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InsuranceLawyer
InsuranceLawyer, Attorney
Category: Business Law
Satisfied Customers: 1033
Experience:  27 years litigation experience, 14,000+ lawsuits, author of 2 books and 100s of articles
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Upon check out I discovered My signature was forged

Resolved Question:

Upon check out I discovered My signature was forged on a document by a hotel employee, and I was charged the wrong rate, in addition to the forgery. I called the police and made a report to cover my tracks, for the inconvenience, I want to be charged 0 for my stay. If they do not accomodate me, what legal action can I take?
Submitted: 8 years ago.
Category: Business Law
Expert:  InsuranceLawyer replied 8 years ago.

You don't say which hotel this was, but I would write directly to their home office. If it is a reputable chain, like Hilton, Ramada or Marriott, I'm sure they will do the right thing by you.

If push came to shove, the hotel could insist that you pay just the correct rate. They could say that a mistake in billing, even if intentional, should not entitle you to a free stay in the hotel. That kind of position of course would be bad customer service, but not illegal.

Customer: replied 8 years ago.
Reply to InsuranceLawyer's Post: so it's okay for my signature to be forged on a document that holds me liable for a rate that I did not agree to anyway? Is foegery not illegal? and it is a Marriott Hotel.
Expert:  InsuranceLawyer replied 8 years ago.

No, of course forgery is illegal. But there are two issues here: the first issue is that your signature was forged and that you were billed a higher rate. The second issue is, do you owe Marriott for a stay at the correct rate?

Since you documented the incident with the police, I think that if you were to bring this entire incident to the attention of Marriott's home office, they would do the right thing by you.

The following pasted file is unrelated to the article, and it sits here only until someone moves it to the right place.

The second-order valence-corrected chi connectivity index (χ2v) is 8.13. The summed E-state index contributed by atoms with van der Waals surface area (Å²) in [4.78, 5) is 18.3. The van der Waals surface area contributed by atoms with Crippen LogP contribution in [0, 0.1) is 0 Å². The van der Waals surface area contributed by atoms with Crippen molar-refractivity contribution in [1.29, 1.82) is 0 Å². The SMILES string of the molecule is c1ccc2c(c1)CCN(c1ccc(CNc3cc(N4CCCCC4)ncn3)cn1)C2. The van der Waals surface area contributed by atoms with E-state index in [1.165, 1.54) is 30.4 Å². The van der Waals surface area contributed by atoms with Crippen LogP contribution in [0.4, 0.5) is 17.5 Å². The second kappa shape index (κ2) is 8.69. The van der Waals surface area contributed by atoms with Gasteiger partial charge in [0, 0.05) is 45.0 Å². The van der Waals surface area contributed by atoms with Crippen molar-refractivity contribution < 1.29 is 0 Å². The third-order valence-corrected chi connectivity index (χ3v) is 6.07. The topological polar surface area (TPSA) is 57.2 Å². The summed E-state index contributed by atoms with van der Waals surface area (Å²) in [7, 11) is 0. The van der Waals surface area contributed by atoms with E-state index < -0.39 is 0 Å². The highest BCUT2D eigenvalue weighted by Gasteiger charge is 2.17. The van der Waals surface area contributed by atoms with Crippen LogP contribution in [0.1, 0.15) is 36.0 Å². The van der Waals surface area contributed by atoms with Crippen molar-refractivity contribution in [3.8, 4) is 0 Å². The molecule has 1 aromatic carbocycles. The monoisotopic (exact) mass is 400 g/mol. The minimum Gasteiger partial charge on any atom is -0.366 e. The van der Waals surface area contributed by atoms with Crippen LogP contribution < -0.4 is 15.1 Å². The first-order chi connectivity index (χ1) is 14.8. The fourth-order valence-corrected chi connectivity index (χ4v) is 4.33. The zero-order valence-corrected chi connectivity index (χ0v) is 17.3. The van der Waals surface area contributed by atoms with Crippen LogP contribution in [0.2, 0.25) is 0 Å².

Customer: replied 8 years ago.
I do owe them and was willing to pay the correct amount until I notice my signature was forged its the forgery that I am concerned with, is this something I can take legal action against if they do not address this?
Expert:  InsuranceLawyer replied 8 years ago.

It depends on what you want Marriott to do about it. Forgery is a crime. The appropriate action would be for the police to investigate, and arrest the desk clerk if they determine that there is probable cause to believe he committed a crime. If they choose not to arrest the desk clerk because they find no probable cause to make an arrest, then the forgery is simply a civil matter.

You could sue Marriott over the forgery, but you would have to show that you were damaged somehow. If no money was taken from you because of the forgery, then you have no damages. If, however, you were charged a higher amount because of the forgery, then you do have damages, and maybe even a claim for punitive damages, but only if you could show somehow that Marriott should have known that this employee had a criminal history or had done this before.

I would see, first, what Marriott Corp. is willing to do for you.

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